Tag Archives: more than aftermath

extra:ordinary – how something is made flesh

(Our final post in the extra:ordinary project (stories of everyday survival and resilience) comes from Renee Garcia of Berkeley, CA — a stunning piece that tackles this idea of monstrousness that so many survivors live with, and reveals the tremendously creative work we do to keep ourselves living and alive. Thank you, Renee, for offering this beautiful piece as the finale to our project.)

How something is made flesh

no one can say

1.
How something is made flesh no one can say. She knew the story of her birth. She remembers in bits of static and some old pictures that didn’t get burned up in the fire, and some stories people told about her being born. Not a boy. Not a boy. She knew from some stories and the pinched look on her mother’s face and the vacant dreamy look on her father’s face that she was never born not really. Not in the made flesh sort of way. She was born like a story they told themselves about having a baby. Because that’s what normal people (not monsters) do. They fall in love (and they did fall in love with their broken-ness and made themselves as one (like monsters do with magic) and they had a baby. Little white perfect baby clothes. A white crib. The house scrubbed to brightness. They had a baby who cried all the time. They had a baby they were not equipped for as normal people, as broken people made as one, as monsters made by the dark shadow whispers in his ear saying take this flesh and eat of it. As the dark shadow whispers in her ear saying take this flesh and kill it-this will destroy everything and besides it won’t stop crying.

2.
She knitted herself a person suit from watching how other real people acted. She made herself a person suit from feathers she tore into strips, from bacon fat, from red clay gathered in the foothills of the Sierras, from old stories she dreamed from her real ancestors from long ago. She knitted herself up with her broken hands and didn’t mind the pain. Giving birth is painful even when you are making your self. Her own flesh that she crafted that smelled like the earth and bread baking and wild flowers that were really just weeds. She used tree bark and the trees allowed it. She used other people’s stories and dropped consonants from when they talked too fast. She walked until she was used to it. Her feet were the best thing she made. She made them from poems and old church hymns and wild grasses and river rocks. They were sturdy and determined and kind and could carry her for miles and miles. She threw away the original flesh, it had gotten ruined and who says you can’t make your own flesh. She is only sorry she forgot the wings.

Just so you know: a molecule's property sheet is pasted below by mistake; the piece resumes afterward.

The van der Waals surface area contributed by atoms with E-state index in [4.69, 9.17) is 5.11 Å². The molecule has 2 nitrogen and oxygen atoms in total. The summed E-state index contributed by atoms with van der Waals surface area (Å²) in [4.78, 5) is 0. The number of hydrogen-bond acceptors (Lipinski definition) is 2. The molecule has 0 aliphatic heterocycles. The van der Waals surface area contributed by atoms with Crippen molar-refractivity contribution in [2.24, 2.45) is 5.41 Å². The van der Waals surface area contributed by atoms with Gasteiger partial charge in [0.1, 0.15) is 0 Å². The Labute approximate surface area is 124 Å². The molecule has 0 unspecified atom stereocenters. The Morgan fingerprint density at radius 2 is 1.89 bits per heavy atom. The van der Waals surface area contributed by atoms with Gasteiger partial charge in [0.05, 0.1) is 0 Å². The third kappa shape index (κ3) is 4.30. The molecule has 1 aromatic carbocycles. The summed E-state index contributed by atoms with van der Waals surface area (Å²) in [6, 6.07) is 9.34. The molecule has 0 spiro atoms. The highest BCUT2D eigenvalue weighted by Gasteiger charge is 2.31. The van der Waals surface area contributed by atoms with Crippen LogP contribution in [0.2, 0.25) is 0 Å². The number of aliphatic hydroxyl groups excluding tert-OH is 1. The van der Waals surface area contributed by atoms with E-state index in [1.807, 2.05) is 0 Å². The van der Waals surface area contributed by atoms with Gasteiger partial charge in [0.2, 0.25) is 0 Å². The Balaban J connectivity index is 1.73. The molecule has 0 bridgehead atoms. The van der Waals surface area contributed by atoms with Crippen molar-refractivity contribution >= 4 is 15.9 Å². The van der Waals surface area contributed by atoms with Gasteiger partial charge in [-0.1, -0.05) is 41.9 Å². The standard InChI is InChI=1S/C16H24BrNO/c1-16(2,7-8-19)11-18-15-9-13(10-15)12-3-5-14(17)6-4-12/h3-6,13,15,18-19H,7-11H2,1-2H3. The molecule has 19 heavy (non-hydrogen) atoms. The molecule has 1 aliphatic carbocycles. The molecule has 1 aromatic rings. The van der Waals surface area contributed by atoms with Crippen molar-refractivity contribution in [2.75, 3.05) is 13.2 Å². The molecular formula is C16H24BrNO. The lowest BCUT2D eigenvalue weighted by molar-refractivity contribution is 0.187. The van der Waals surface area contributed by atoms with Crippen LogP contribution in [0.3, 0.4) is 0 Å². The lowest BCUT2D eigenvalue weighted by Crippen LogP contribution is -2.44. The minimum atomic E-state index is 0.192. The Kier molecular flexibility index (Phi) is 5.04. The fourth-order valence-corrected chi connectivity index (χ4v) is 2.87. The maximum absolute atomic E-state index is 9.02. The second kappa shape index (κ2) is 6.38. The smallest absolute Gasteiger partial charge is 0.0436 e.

3.
How do you unmake human flesh no one can say.

So easy the hand over the mouth. So easy the underwater bath. She remembers being underwater as much as she remembers air. She remembers becoming flesh painfully over a life time because she was othered into the sheets and coated in bleach and dressed up like a doll and taken into the world silenced and golden with pretty. People said so. Little perfect dresses and shiny black Mary Janes. She was pretty and a good child until she learned how to climb the tinker toy scaffolding she made when they were asleep all normal people sleep (and monsters too) and then she was a bad child but that made her real. A real live something. Girl was wrong. Boy was just a dream. A real live creature. The one that lived in the trees and listened for the bird song and shot hoops in the back yard where she cleaned up all the dog shit from all the dogs she loved and he disappeared.

4.
Who can say how flesh becomes human or human becomes monster. The monster is in everyone. We want to have it be dark and mysterious and impossible. We want hollywood 3D glasses and popcorn and screams and relief that there are no monsters. There are monsters everywhere. Not under the bed. Just under the in breath. Human, monster. It’s waiting like our cells wait to mutate. When cancer breaks in, or some other dis ease that says you belong to me now. Monster is the same. It’s just a state we occupy or don’t. Monsters are made by human flesh made flesh in an equation that is as ordinary as cracking an egg into the fying pan. It’s a choice often it’s a choice. Some of us get made that way. But monster is a tribe too.